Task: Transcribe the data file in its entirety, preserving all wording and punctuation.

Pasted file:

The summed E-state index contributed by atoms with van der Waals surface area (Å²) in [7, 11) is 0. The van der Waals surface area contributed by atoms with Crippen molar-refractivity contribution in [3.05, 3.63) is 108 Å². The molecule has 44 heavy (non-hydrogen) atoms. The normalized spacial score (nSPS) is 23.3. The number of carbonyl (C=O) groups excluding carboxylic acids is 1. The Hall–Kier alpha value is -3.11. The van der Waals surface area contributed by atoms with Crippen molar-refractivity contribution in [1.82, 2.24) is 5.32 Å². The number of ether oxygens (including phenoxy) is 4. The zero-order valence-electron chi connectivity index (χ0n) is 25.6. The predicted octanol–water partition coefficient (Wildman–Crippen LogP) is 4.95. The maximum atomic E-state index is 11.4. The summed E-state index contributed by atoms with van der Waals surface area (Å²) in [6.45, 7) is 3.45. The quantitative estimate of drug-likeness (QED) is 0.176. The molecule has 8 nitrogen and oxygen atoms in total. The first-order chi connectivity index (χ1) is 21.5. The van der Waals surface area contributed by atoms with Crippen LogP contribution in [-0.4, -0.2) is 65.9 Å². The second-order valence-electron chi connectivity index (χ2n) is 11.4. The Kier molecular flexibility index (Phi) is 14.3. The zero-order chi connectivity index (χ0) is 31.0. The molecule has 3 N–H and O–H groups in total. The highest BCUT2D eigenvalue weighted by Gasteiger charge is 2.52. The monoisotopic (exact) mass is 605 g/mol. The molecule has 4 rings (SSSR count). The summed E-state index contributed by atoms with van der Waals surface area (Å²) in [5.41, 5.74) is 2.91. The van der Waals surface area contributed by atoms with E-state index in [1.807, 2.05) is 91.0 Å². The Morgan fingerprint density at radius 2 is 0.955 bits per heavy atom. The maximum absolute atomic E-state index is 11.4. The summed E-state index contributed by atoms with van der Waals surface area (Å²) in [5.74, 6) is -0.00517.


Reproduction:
The summed E-state index contributed by atoms with van der Waals surface area (Å²) in [7, 11) is 0. The van der Waals surface area contributed by atoms with Crippen molar-refractivity contribution in [3.05, 3.63) is 108 Å². The molecule has 44 heavy (non-hydrogen) atoms. The normalized spacial score (nSPS) is 23.3. The number of carbonyl (C=O) groups excluding carboxylic acids is 1. The Hall–Kier alpha value is -3.11. The van der Waals surface area contributed by atoms with Crippen molar-refractivity contribution in [1.82, 2.24) is 5.32 Å². The number of ether oxygens (including phenoxy) is 4. The zero-order valence-electron chi connectivity index (χ0n) is 25.6. The predicted octanol–water partition coefficient (Wildman–Crippen LogP) is 4.95. The maximum atomic E-state index is 11.4. The summed E-state index contributed by atoms with van der Waals surface area (Å²) in [6.45, 7) is 3.45. The quantitative estimate of drug-likeness (QED) is 0.176. The molecule has 8 nitrogen and oxygen atoms in total. The first-order chi connectivity index (χ1) is 21.5. The van der Waals surface area contributed by atoms with Crippen LogP contribution in [-0.4, -0.2) is 65.9 Å². The second-order valence-electron chi connectivity index (χ2n) is 11.4. The Kier molecular flexibility index (Phi) is 14.3. The zero-order chi connectivity index (χ0) is 31.0. The molecule has 3 N–H and O–H groups in total. The highest BCUT2D eigenvalue weighted by Gasteiger charge is 2.52. The monoisotopic (exact) mass is 605 g/mol. The molecule has 4 rings (SSSR count). The summed E-state index contributed by atoms with van der Waals surface area (Å²) in [5.41, 5.74) is 2.91. The van der Waals surface area contributed by atoms with E-state index in [1.807, 2.05) is 91.0 Å². The Morgan fingerprint density at radius 2 is 0.955 bits per heavy atom. The maximum absolute atomic E-state index is 11.4. The summed E-state index contributed by atoms with van der Waals surface area (Å²) in [5.74, 6) is -0.00517.